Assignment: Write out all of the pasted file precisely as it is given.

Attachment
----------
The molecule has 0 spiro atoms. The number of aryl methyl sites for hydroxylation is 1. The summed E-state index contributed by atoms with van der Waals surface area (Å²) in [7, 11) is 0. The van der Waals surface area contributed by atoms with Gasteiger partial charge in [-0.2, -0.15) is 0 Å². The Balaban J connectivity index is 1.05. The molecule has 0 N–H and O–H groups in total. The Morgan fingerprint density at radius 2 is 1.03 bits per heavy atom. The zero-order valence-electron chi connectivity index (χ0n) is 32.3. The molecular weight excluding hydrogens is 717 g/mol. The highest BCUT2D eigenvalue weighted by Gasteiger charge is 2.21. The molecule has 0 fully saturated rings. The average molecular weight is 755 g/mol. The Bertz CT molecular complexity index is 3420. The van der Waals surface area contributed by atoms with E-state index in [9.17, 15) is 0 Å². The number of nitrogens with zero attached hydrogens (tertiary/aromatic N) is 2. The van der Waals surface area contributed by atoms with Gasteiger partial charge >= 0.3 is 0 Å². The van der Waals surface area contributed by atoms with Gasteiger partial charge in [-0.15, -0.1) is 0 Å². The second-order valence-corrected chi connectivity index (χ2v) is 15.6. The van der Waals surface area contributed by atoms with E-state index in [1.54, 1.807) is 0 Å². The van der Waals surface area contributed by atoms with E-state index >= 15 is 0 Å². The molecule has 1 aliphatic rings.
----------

The molecule has 0 spiro atoms. The number of aryl methyl sites for hydroxylation is 1. The summed E-state index contributed by atoms with van der Waals surface area (Å²) in [7, 11) is 0. The van der Waals surface area contributed by atoms with Gasteiger partial charge in [-0.2, -0.15) is 0 Å². The Balaban J connectivity index is 1.05. The molecule has 0 N–H and O–H groups in total. The Morgan fingerprint density at radius 2 is 1.03 bits per heavy atom. The zero-order valence-electron chi connectivity index (χ0n) is 32.3. The molecular weight excluding hydrogens is 717 g/mol. The highest BCUT2D eigenvalue weighted by Gasteiger charge is 2.21. The molecule has 0 fully saturated rings. The average molecular weight is 755 g/mol. The Bertz CT molecular complexity index is 3420. The van der Waals surface area contributed by atoms with E-state index in [9.17, 15) is 0 Å². The number of nitrogens with zero attached hydrogens (tertiary/aromatic N) is 2. The van der Waals surface area contributed by atoms with Gasteiger partial charge >= 0.3 is 0 Å². The van der Waals surface area contributed by atoms with Gasteiger partial charge in [-0.15, -0.1) is 0 Å². The second-order valence-corrected chi connectivity index (χ2v) is 15.6. The van der Waals surface area contributed by atoms with E-state index in [1.54, 1.807) is 0 Å². The van der Waals surface area contributed by atoms with E-state index >= 15 is 0 Å². The molecule has 1 aliphatic rings.